1. Find a teacher/coach.
No matter what your role, whether Superintendent of Schools, Principal, Director of Technology, or classroom teacher; finding the right person to guide and support you will make your journey much easier than if you try to do this alone. A teacher will shed light on your path and serve as a mirror to reflect back to you beliefs and behaviors that you may not be fully aware of. Your teacher will help support you as you take on new practices and behaviors. It is interesting that we, in the education business, are just beginning to see the importance of having a teacher in our lives. Every educator should have a teacher.
2. Make a declaration.
“For the sake of what” am I embarking on this journey of transformation?
Create your declaration by finishing the phrase: “I am a commitment to…”
It can be something visionary like “I am a commitment to transforming teaching and learning” or something more close to home such as “I am a commitment to seeing that I recognize the gifts of every student in my class.” We say “I am a commitment to…” rather than “I am committed to…” because the later is a goal that sits outside of me. “I am a commitment to…” means that I AM the commitment. As part of the declaration it is important to include how you will know that you accomplished it.
3. Center yourself around your declaration.
What are you doing in your life that is consistent with your declaration? What are you doing that is not? What will you change so that you are living your commitment fully? Your teacher can help you perform this self-audit. It takes courage and self-honesty to reveal the places in your life where you are not living the values and beliefs that ground your declaration.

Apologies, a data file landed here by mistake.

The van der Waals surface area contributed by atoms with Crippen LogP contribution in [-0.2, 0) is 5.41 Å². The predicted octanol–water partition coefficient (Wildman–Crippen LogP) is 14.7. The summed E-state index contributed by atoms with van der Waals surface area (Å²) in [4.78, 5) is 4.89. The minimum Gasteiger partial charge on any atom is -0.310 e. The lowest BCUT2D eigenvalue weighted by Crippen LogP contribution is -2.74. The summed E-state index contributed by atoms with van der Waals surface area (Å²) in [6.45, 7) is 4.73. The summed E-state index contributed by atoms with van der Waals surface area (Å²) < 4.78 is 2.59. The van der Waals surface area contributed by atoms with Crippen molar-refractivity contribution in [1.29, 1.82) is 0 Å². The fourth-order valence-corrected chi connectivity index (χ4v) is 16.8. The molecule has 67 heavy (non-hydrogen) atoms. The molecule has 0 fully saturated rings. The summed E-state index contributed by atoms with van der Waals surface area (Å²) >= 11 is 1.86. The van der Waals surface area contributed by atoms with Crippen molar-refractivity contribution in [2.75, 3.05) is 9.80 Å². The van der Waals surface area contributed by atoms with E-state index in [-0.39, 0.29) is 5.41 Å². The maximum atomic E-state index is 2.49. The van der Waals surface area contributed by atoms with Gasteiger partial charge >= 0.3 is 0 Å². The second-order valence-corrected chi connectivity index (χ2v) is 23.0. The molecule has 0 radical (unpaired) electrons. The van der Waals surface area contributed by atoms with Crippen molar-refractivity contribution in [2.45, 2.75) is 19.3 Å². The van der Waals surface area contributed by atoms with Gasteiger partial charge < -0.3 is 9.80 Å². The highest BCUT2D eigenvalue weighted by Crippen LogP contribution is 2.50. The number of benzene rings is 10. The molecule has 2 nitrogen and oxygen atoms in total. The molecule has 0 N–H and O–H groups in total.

4. Begin to practice.
Work with your teacher to develop practices that will help you embody the new behaviors you want to develop. “A practice is a conscious choice we make to train ourselves so that we will behave and act in a particular way so that it becomes embodied or part of who we are.” (Richard Strozzi-Heckler, The Leadership Dojo”. Generally, it takes 3,000 repetitions for an action to become so ingrained that one engages in it without thinking; so practicing new skills and behaviors is crucial to transformative change. “We are what we practice.” (Richard Strozzi-Heckler, “The Leadership Dojo”)
5. Assess and monitor your progress.
Work with you teacher (and selected co-worker(s) if there is enough trust) to assess how you are doing with your practices and with living your declaration. Inevitably, you will fall back to old patterns and behaviors. It is important that you are not too hard on yourself. It took a lifetime to create these patterns it will take time to change them. Re-commit to your declaration and continue to practice.
Remember that change always begins with ME! There are also organizational, systemic, social, and cultural changes that need to be initiated; but focusing on your own change is a fundamental step in transforming teaching and learning.